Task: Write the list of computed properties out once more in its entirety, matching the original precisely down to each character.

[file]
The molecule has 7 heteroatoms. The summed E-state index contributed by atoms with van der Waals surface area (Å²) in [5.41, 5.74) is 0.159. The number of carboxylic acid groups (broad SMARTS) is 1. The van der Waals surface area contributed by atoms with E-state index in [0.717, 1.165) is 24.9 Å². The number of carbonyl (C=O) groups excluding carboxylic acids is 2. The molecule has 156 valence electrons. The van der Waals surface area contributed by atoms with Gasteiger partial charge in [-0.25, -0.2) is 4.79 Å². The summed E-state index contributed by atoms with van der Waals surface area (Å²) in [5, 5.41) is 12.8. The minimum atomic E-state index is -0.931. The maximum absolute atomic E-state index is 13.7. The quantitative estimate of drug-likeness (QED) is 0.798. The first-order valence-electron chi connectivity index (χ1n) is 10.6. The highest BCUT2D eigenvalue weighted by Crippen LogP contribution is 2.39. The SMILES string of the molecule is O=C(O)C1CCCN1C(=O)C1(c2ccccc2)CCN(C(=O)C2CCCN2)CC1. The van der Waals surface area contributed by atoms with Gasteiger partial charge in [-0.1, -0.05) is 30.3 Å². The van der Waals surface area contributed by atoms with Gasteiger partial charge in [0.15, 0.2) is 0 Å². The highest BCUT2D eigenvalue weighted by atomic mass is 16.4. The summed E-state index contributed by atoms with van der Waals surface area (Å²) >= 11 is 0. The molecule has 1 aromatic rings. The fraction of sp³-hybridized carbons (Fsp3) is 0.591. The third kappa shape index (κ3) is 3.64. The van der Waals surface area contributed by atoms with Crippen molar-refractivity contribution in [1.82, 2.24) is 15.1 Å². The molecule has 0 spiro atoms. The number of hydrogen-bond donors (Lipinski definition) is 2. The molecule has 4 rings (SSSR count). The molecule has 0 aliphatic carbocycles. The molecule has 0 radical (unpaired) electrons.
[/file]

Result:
The molecule has 7 heteroatoms. The summed E-state index contributed by atoms with van der Waals surface area (Å²) in [5.41, 5.74) is 0.159. The number of carboxylic acid groups (broad SMARTS) is 1. The van der Waals surface area contributed by atoms with E-state index in [0.717, 1.165) is 24.9 Å². The number of carbonyl (C=O) groups excluding carboxylic acids is 2. The molecule has 156 valence electrons. The van der Waals surface area contributed by atoms with Gasteiger partial charge in [-0.25, -0.2) is 4.79 Å². The summed E-state index contributed by atoms with van der Waals surface area (Å²) in [5, 5.41) is 12.8. The minimum atomic E-state index is -0.931. The maximum absolute atomic E-state index is 13.7. The quantitative estimate of drug-likeness (QED) is 0.798. The first-order valence-electron chi connectivity index (χ1n) is 10.6. The highest BCUT2D eigenvalue weighted by Crippen LogP contribution is 2.39. The SMILES string of the molecule is O=C(O)C1CCCN1C(=O)C1(c2ccccc2)CCN(C(=O)C2CCCN2)CC1. The van der Waals surface area contributed by atoms with Gasteiger partial charge in [-0.1, -0.05) is 30.3 Å². The van der Waals surface area contributed by atoms with Gasteiger partial charge in [0.15, 0.2) is 0 Å². The highest BCUT2D eigenvalue weighted by atomic mass is 16.4. The summed E-state index contributed by atoms with van der Waals surface area (Å²) >= 11 is 0. The molecule has 1 aromatic rings. The fraction of sp³-hybridized carbons (Fsp3) is 0.591. The third kappa shape index (κ3) is 3.64. The van der Waals surface area contributed by atoms with Crippen molar-refractivity contribution in [1.82, 2.24) is 15.1 Å². The molecule has 0 spiro atoms. The number of hydrogen-bond donors (Lipinski definition) is 2. The molecule has 4 rings (SSSR count). The molecule has 0 aliphatic carbocycles. The molecule has 0 radical (unpaired) electrons.